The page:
Kearney Agricultural Research and Extension Center
University of California
Kearney Agricultural Research and Extension Center

Lygus could add to cotton challenges in 2011

Tarweed in the foothills.
With the cooler weather and later developing cotton crop in the San Joaquin Valley, 2011 is providing some challenges to cotton production. Add to that challenge the possibility of moderate to severe Lygus outbreaks in some locations.

The large amount of rainfall this winter and spring will set the stage for more Lygus in summer. The relationship between historic rainfall records and annual cotton loss estimates supports the idea that Lygus will be more problematic this year and observations from the ground confirms this assessment. However, as in other years, the primary source of Lygus will be from crops and locations within a few miles of your cotton field, not miles away from the edge of the Valley.

In the past month, I have been conducting the annual Lygus survey. The survey was later than usual because of the extended rainy season into April and cooler temperatures in May. This is what I have observed:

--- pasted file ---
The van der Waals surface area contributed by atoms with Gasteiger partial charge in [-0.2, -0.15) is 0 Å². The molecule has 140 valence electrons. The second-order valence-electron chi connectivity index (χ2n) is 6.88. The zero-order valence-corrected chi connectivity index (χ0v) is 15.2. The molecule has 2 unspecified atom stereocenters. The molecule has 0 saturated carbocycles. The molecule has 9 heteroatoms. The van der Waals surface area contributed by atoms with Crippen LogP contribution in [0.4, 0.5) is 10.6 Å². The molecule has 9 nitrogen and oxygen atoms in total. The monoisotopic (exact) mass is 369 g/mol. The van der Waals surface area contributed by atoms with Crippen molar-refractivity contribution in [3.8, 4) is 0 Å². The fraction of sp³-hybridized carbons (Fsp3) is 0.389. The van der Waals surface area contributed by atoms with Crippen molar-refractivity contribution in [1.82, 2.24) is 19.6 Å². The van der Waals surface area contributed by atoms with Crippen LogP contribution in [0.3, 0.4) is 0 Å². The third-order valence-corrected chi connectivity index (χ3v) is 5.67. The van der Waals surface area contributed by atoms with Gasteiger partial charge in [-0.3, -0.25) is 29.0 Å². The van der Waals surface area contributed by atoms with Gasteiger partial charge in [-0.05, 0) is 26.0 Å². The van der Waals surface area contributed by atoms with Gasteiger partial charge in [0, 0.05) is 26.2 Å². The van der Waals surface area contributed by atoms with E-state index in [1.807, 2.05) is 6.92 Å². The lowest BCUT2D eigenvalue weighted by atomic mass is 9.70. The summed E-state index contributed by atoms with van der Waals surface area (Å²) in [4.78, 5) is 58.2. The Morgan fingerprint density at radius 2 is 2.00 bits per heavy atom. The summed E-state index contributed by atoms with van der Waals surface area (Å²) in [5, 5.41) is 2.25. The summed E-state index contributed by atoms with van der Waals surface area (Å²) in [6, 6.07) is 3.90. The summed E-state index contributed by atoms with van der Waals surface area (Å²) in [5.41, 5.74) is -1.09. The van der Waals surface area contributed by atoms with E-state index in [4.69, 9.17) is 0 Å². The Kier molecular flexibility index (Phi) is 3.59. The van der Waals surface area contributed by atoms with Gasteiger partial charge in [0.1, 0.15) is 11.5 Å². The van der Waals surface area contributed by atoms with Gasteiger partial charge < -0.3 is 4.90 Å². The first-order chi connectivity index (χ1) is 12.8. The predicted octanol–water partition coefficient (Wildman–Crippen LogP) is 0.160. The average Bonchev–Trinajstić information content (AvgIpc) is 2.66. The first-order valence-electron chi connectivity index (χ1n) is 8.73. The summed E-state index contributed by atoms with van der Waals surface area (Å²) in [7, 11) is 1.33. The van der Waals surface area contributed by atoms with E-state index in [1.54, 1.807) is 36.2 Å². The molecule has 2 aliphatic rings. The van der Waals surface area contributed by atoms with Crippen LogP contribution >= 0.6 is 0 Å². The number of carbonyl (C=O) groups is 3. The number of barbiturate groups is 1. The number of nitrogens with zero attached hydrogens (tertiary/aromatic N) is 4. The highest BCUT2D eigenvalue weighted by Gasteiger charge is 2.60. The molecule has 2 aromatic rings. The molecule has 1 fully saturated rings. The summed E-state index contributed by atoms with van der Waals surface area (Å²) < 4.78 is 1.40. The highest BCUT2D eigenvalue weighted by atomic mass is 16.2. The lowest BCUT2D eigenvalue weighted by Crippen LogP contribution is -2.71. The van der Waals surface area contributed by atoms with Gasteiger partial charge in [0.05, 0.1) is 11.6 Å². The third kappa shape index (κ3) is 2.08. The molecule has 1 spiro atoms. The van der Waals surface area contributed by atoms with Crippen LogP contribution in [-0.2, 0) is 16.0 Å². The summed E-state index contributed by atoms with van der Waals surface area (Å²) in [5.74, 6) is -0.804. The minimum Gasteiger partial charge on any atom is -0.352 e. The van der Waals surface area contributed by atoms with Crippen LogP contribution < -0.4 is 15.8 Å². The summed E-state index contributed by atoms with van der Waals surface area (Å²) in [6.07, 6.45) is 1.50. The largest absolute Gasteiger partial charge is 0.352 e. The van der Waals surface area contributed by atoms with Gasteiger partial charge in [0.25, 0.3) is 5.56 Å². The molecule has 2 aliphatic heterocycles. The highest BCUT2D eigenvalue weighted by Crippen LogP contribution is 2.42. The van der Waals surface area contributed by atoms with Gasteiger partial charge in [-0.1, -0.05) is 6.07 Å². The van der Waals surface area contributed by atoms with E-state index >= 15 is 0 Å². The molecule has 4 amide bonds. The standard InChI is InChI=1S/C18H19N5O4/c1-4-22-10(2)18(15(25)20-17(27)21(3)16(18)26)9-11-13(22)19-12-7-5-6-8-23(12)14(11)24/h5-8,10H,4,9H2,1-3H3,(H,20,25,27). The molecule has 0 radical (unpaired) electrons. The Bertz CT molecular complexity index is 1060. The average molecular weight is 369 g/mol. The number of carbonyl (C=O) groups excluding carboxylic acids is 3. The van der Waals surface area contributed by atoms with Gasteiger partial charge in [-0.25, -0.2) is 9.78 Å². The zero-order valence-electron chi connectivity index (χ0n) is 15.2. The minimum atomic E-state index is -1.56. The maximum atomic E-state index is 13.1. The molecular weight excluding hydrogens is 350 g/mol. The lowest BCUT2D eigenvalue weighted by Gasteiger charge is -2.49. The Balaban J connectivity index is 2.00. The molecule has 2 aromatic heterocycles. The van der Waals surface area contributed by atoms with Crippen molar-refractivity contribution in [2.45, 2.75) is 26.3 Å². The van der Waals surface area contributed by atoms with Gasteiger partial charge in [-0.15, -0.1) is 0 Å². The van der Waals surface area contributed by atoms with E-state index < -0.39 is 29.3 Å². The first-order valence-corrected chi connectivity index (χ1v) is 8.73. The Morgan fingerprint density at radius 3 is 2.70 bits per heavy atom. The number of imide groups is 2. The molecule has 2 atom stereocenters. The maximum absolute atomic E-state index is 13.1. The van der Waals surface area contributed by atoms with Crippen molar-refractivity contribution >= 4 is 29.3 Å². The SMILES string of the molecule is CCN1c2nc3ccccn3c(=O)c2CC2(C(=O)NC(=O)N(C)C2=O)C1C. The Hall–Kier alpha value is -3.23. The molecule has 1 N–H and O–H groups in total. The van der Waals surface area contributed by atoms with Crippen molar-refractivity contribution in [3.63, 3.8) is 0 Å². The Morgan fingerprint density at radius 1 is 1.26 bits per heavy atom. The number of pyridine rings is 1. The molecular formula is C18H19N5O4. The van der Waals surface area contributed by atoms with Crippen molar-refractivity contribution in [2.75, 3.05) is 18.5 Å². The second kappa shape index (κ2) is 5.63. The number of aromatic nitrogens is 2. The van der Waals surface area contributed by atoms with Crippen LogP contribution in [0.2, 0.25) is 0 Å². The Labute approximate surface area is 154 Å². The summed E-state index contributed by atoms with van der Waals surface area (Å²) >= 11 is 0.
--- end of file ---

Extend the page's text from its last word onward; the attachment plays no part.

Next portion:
• Foothills are generally dry and limited Lygus hosts, due primarily to early rains that favored grasses over broadleaves. 2011 was not a great year for wildflowers in the Sierra foothills due mostly because of the heavy grass prevented the annual broadleaves from developing widely.
  • Along the I-5 corridor, tarweed, a key indicator host for Lygus, is located mostly south of Highway 198. It is more common on the valley flats than on the coastal foothills. When sampled 2 weeks ago, the population was split between overwintering adults and first generation nymphs, 1st to 3rd instars. The further south I travelled the more tarweed I could find in uncultivated areas of Kern County, commonly known as “deserts”.  The importance of tarweed is not as much it is a major source for the Valley but rather as local infestation point and indicator of potential problems.
  • Tarweed is a good plant for Lygus development because it spans the late winter and summer periods. It acts as a bridge for Lygus to develop a foothold and increase its numbers during May and parts of June. Without that bridge, populations tend to disperse and build slower and later.

Safflower plays a major role as a plant host bridge, allowing overwinter populations to settle and reproduce. Safflower plantings are spread throughout the Valley and will act as localized sources for Lygus into susceptible crops. The problem can be alleviated by managing Lygus population in safflower before the nymphs can become adults and leave the field. For details on managing Lygus in safflower to mitigate movement into cotton, refer to IPM in Cotton in the Western Region of the US, UC ANR Publication 3305.

Posted on Wednesday, June 1, 2011 at 2:08 PM

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